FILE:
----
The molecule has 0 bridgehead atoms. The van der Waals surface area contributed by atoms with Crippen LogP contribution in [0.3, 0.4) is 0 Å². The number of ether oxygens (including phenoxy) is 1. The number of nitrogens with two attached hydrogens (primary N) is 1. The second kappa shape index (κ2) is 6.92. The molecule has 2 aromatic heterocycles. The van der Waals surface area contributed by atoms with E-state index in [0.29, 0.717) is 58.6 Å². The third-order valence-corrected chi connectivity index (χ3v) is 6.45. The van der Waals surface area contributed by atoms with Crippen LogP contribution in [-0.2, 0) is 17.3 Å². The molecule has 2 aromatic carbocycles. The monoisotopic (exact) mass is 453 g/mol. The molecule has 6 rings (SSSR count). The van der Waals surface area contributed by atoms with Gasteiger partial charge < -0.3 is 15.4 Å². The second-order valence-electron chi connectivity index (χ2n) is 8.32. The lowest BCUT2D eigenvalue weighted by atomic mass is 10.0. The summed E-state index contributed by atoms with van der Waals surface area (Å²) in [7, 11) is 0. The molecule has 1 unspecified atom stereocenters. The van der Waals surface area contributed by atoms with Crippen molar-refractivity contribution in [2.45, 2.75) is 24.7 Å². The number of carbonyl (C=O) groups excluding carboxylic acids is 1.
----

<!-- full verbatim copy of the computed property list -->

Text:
The molecule has 0 bridgehead atoms. The van der Waals surface area contributed by atoms with Crippen LogP contribution in [0.3, 0.4) is 0 Å². The number of ether oxygens (including phenoxy) is 1. The number of nitrogens with two attached hydrogens (primary N) is 1. The second kappa shape index (κ2) is 6.92. The molecule has 2 aromatic heterocycles. The van der Waals surface area contributed by atoms with E-state index in [0.29, 0.717) is 58.6 Å². The third-order valence-corrected chi connectivity index (χ3v) is 6.45. The van der Waals surface area contributed by atoms with Crippen LogP contribution in [-0.2, 0) is 17.3 Å². The molecule has 2 aromatic carbocycles. The monoisotopic (exact) mass is 453 g/mol. The molecule has 6 rings (SSSR count). The van der Waals surface area contributed by atoms with Gasteiger partial charge < -0.3 is 15.4 Å². The second-order valence-electron chi connectivity index (χ2n) is 8.32. The lowest BCUT2D eigenvalue weighted by atomic mass is 10.0. The summed E-state index contributed by atoms with van der Waals surface area (Å²) in [7, 11) is 0. The molecule has 1 unspecified atom stereocenters. The van der Waals surface area contributed by atoms with Crippen molar-refractivity contribution in [2.45, 2.75) is 24.7 Å². The number of carbonyl (C=O) groups excluding carboxylic acids is 1.